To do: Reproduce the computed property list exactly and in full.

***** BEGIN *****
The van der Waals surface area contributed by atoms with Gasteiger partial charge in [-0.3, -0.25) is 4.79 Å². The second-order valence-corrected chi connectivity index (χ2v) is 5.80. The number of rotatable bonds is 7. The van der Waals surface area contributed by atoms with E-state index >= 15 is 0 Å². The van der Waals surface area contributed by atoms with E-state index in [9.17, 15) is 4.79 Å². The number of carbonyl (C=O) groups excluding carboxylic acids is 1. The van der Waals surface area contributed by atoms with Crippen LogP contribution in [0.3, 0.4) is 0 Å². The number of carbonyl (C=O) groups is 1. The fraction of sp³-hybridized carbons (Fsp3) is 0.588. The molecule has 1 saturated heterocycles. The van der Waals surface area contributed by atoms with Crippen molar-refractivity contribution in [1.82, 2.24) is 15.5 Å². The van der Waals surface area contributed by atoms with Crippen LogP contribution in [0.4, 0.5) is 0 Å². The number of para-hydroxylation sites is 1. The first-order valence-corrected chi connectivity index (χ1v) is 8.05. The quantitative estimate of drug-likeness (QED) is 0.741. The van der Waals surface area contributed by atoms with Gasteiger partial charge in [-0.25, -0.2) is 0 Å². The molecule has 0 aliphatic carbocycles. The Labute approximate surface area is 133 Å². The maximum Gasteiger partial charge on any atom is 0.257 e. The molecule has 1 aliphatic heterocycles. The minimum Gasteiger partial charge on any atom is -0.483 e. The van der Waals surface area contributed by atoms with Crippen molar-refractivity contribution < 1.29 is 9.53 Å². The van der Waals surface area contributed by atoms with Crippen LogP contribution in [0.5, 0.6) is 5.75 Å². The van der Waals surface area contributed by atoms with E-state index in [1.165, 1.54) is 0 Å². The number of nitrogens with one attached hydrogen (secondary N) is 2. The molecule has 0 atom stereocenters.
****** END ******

The van der Waals surface area contributed by atoms with Gasteiger partial charge in [-0.3, -0.25) is 4.79 Å². The second-order valence-corrected chi connectivity index (χ2v) is 5.80. The number of rotatable bonds is 7. The van der Waals surface area contributed by atoms with E-state index >= 15 is 0 Å². The van der Waals surface area contributed by atoms with E-state index in [9.17, 15) is 4.79 Å². The number of carbonyl (C=O) groups excluding carboxylic acids is 1. The van der Waals surface area contributed by atoms with Crippen LogP contribution in [0.3, 0.4) is 0 Å². The number of carbonyl (C=O) groups is 1. The fraction of sp³-hybridized carbons (Fsp3) is 0.588. The molecule has 1 saturated heterocycles. The van der Waals surface area contributed by atoms with Crippen molar-refractivity contribution in [1.82, 2.24) is 15.5 Å². The van der Waals surface area contributed by atoms with Crippen LogP contribution in [0.4, 0.5) is 0 Å². The number of para-hydroxylation sites is 1. The first-order valence-corrected chi connectivity index (χ1v) is 8.05. The quantitative estimate of drug-likeness (QED) is 0.741. The van der Waals surface area contributed by atoms with Gasteiger partial charge in [-0.25, -0.2) is 0 Å². The molecule has 0 aliphatic carbocycles. The Labute approximate surface area is 133 Å². The maximum Gasteiger partial charge on any atom is 0.257 e. The molecule has 1 aliphatic heterocycles. The minimum Gasteiger partial charge on any atom is -0.483 e. The van der Waals surface area contributed by atoms with Crippen molar-refractivity contribution < 1.29 is 9.53 Å². The van der Waals surface area contributed by atoms with Crippen LogP contribution in [0.5, 0.6) is 5.75 Å². The van der Waals surface area contributed by atoms with E-state index in [1.165, 1.54) is 0 Å². The number of nitrogens with one attached hydrogen (secondary N) is 2. The molecule has 0 atom stereocenters.